By Doug Livingston
Beacon Journal staff writer
The Ohio Department of Rehabilitation and Correction has flatly denied an Akron child killer’s request to donate his organs either before or after his scheduled execution Thursday, citing safety and legal concerns.
Cleveland attorney Timothy Sweeney, on behalf of Ronald Phillips, wrote to the state Monday requesting that his client be permitted to donate his organs to relatives: a mother on dialysis with kidney disease and a sister with a heart condition.
The state responded Tuesday.
“The last-minute request made by Mr. Phillips and his attorney is unprecedented. DRC has reviewed the options and has determined that the Department is not equipped to facilitate organ donation pre- or post-execution. DRC considers this to be a private matter between inmate Phillips, his family and his attorneys,” said JoEllen Smith, spokesperson for the department.
Legal counsel for the state did leave open the possibility of a post-mortem organ donation, but the state would not be performing the operation.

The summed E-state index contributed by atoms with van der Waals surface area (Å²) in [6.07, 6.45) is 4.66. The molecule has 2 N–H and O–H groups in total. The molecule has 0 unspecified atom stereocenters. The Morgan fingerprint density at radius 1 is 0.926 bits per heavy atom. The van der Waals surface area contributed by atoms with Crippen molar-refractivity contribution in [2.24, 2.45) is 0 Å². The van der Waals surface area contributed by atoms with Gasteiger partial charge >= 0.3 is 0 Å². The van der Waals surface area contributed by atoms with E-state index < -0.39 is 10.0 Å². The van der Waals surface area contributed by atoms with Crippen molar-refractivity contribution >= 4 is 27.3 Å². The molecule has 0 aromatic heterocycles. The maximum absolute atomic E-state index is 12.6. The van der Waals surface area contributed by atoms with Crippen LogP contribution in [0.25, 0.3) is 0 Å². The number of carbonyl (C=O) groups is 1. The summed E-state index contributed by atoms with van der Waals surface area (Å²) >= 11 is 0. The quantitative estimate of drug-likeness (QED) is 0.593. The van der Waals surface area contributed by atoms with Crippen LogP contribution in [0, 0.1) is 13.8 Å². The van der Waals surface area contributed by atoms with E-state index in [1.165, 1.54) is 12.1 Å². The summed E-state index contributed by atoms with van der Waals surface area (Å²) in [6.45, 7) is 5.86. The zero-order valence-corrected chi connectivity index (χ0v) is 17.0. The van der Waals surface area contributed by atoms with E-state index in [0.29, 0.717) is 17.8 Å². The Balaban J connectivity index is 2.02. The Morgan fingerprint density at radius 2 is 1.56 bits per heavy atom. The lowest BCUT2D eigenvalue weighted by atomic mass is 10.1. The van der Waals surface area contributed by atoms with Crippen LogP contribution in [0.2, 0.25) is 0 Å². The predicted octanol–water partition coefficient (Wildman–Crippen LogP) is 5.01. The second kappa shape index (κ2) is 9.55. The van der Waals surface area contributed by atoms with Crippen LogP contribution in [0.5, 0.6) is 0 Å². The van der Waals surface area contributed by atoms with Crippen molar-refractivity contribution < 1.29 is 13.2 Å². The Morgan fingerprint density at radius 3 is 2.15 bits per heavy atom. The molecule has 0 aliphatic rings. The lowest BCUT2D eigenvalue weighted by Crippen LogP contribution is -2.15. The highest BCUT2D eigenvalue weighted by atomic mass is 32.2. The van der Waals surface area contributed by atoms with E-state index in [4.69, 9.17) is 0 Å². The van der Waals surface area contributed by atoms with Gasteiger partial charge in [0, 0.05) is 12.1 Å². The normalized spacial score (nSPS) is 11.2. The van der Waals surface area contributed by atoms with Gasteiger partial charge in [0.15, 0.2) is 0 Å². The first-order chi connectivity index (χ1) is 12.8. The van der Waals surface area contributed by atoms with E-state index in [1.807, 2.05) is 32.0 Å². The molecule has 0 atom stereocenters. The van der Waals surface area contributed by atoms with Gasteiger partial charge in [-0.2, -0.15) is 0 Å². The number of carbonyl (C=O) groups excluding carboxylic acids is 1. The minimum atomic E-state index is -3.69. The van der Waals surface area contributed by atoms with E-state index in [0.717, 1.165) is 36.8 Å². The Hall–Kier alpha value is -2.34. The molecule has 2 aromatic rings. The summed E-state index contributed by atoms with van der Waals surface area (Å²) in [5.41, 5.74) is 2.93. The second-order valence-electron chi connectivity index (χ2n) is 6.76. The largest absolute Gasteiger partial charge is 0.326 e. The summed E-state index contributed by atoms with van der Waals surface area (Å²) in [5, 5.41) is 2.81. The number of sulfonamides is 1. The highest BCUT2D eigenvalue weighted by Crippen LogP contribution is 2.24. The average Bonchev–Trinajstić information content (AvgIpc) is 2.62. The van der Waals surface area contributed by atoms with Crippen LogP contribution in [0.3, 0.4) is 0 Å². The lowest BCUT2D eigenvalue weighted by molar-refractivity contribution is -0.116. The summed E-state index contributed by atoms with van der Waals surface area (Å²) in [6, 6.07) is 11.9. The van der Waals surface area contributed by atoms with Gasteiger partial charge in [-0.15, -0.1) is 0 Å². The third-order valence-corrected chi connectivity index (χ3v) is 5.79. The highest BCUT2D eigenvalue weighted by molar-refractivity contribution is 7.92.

According to paperwork filed by Phillips, his remains are to be given to his family, who then may pursue organ donation.
“The state contracts with a funeral director, who will take possession of Mr. Phillips’ body and transport it to the funeral home. At that point, Mr. Phillips’ family will be given possession of Mr. Phillips’ body, and presumably the family may take whatever action they wish with the physical body, including pursuing organ donation,” wrote Stephen C. Gray, chief counsel for the state corrections department.
Phillips was sentenced to death in 1993 for the rape and murder of his girlfriend’s 3-year-old daughter, Sheila Marie Evans, in Akron.
About 30,000 Ohioans on the organ donor waiting list, with 1,700 living in Northeast Ohio, according to Lifebanc, a Cleveland nonprofit organization that provides education to the public on the benefits of organ and tissue donation.
Lifebanc’s Ohio operation stretches across 20 counties from Sandusky to Youngstown and south to Canton.
Phillips’ execution in southern Ohio would fall well outside Lifebanc’s area, said Jillian Frazier, director of development and community services. However, she added that “an executed inmate has never been a donor in the U.S.”
Doug Livingston can be reached at 330-996-3792 or firstname.lastname@example.org.